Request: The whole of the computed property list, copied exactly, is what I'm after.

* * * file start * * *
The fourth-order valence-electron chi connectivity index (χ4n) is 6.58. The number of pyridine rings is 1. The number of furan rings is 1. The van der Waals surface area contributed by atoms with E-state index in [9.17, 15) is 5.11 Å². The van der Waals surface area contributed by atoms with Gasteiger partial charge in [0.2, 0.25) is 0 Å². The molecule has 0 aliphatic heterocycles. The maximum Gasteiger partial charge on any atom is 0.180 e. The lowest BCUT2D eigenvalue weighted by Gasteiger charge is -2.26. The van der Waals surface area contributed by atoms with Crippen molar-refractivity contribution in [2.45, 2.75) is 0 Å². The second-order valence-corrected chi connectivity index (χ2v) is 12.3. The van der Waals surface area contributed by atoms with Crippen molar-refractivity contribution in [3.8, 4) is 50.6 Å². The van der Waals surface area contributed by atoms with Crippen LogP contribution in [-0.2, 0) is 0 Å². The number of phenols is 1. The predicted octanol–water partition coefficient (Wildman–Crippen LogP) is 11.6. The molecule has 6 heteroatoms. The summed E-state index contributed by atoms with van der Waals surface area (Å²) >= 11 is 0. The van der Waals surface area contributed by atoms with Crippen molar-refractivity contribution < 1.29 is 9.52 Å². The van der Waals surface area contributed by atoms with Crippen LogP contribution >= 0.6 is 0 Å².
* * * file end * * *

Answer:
The fourth-order valence-electron chi connectivity index (χ4n) is 6.58. The number of pyridine rings is 1. The number of furan rings is 1. The van der Waals surface area contributed by atoms with E-state index in [9.17, 15) is 5.11 Å². The van der Waals surface area contributed by atoms with Gasteiger partial charge in [0.2, 0.25) is 0 Å². The molecule has 0 aliphatic heterocycles. The maximum Gasteiger partial charge on any atom is 0.180 e. The lowest BCUT2D eigenvalue weighted by Gasteiger charge is -2.26. The van der Waals surface area contributed by atoms with Crippen molar-refractivity contribution in [2.45, 2.75) is 0 Å². The second-order valence-corrected chi connectivity index (χ2v) is 12.3. The van der Waals surface area contributed by atoms with Crippen molar-refractivity contribution in [3.8, 4) is 50.6 Å². The van der Waals surface area contributed by atoms with Crippen LogP contribution in [-0.2, 0) is 0 Å². The number of phenols is 1. The predicted octanol–water partition coefficient (Wildman–Crippen LogP) is 11.6. The molecule has 6 heteroatoms. The summed E-state index contributed by atoms with van der Waals surface area (Å²) >= 11 is 0. The van der Waals surface area contributed by atoms with Crippen molar-refractivity contribution < 1.29 is 9.52 Å². The van der Waals surface area contributed by atoms with Crippen LogP contribution >= 0.6 is 0 Å².